To explore the association of TILs and patient’s survival in ER+ breast cancer, 31 previously defined gene sets were used to present the subpopulation of TILs. The immune cell gene sets were applied for survival analysis. The overall analysis flowchart is showed in Figure 1. The samples were first divided into two groups according to the ER status, and the enrichment score of each gene set was computed for each sample. Then, for each group, the enrichment scores were applied for Cox regression analysis. Statistically significant gene sets were identified based on the threshold of Cox P value <0.05. Moreover, to validate the results from survival analysis, we included two other datasets, GSE2990 and GSE2034. The results were consistent to what we found in the discovery dataset. The survival analysis results for the three datasets were visualized by Kaplan-Meier plots.
Further investigation of the immunological interactions between each survival associated immune cell gene sets was performed by Pearson correlation on the enrichment scores. Gene sets that showed strong interactions were grouped. Based on the enrichment scores of these gene sets we performed the unsupervised hierarchical clustering with respect to samples. Two clusters were chosen for subsequent analysis. One of them was patients with better survival and the other was the opposite. Finally, GSEA software was executed to provide functional interpretations of these two clusters.
Predictive immune signatures for breast cancer prognosis
To identify the activities of immune cell subtypes that may affect the clinical outcome of breast cancer patients, enrichment score of each gene set was calculated for each sample and was then applied to univariate Cox regression model. The yielded hazard ratios and P values are listed in Table 1. Nine of the 31 immune cell gene sets were found with statistical significance (P<0.05) in the ER+ group while only one of them in the ER− group. For the ER+ group, the significant gene sets were assigned to two groups, the protective and the risk group, according to the hazard ratio. The risk group included four gene sets: activated CD8, activated CD4, effector memory CD4, and NK56 dim, and the protective group contained five gene sets: mast cells, Th2, Treg, eosinophil, and DC. Among the nine gene sets, the activated CD8, activated CD4, effector memory CD4, Th2 and Treg gene set were related to adaptive immune system, and the NK56 dim, mast cells, eosinophil, and DC gene sets are associated with innate immune system. This implied that certain immunological signaling pathways and the cooperation of the innate and adaptive immune systems may affect the prognosis of the breast cancer patient. Previous studies also showed some relation between immune system and cancer microenvironment (29,30). Although the mechanisms underlying the result were still unclear, this may be an interesting topic for future research.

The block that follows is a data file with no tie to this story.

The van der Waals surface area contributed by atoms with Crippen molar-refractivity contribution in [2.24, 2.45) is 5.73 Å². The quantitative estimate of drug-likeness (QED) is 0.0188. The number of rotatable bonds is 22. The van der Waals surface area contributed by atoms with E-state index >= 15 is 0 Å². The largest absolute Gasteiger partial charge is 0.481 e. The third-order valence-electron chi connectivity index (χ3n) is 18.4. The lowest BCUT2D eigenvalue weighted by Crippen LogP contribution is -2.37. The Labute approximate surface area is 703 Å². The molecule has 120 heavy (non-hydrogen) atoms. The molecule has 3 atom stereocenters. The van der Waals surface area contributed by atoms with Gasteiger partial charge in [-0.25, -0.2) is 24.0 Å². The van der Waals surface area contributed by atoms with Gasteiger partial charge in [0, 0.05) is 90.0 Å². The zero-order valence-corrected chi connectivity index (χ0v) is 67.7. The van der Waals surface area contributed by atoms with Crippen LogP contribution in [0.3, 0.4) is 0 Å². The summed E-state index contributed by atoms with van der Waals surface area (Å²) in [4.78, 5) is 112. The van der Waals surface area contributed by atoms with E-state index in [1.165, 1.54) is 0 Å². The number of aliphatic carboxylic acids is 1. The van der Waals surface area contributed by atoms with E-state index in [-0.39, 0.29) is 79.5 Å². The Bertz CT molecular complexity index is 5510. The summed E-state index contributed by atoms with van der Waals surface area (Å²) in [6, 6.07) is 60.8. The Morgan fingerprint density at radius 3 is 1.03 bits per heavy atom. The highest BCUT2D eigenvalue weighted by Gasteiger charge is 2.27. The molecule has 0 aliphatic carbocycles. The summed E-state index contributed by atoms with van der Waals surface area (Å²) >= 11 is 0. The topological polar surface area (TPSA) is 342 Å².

Validation for the identified predictive TIL subtypes
We validated the findings in the discovery dataset in two validation data sets (Table S2). Eight and five out of the nine gene sets showed concordant significance in the validation data sets, GSE2034 and GSE2990. This demonstrates the potential importance of the immune activities to ER+ breast cancer patients’ survival. Kaplan-Meier plot of the three most significant gene sets are activated CD4 (Cox P value <0.001), activated CD8 (Cox P value <0.001), and mast cell (Cox P value =0.003) (Figure 2). All of them had associations with patient survival in the ER+ group across the three datasets. The Cox P value of the CD4, CD8 and Mast cell gene set were P<0.001, P=0.002, and P=0.019 for GSE2034; P<0.001, P=0.003, and P=0.025 for GSE2990, respectively. Breast cancer patients with higher expression in both activated CD4 and activated CD8 gene sets had poor survival while upregulated mast cell gene set was associated with better prognosis. The result was in consistence with the earlier study which suggested the correlation between mast cell activities and lower grade tumors in stromal cells (31,32).
Multi-variate Cox analysis with other prognostic features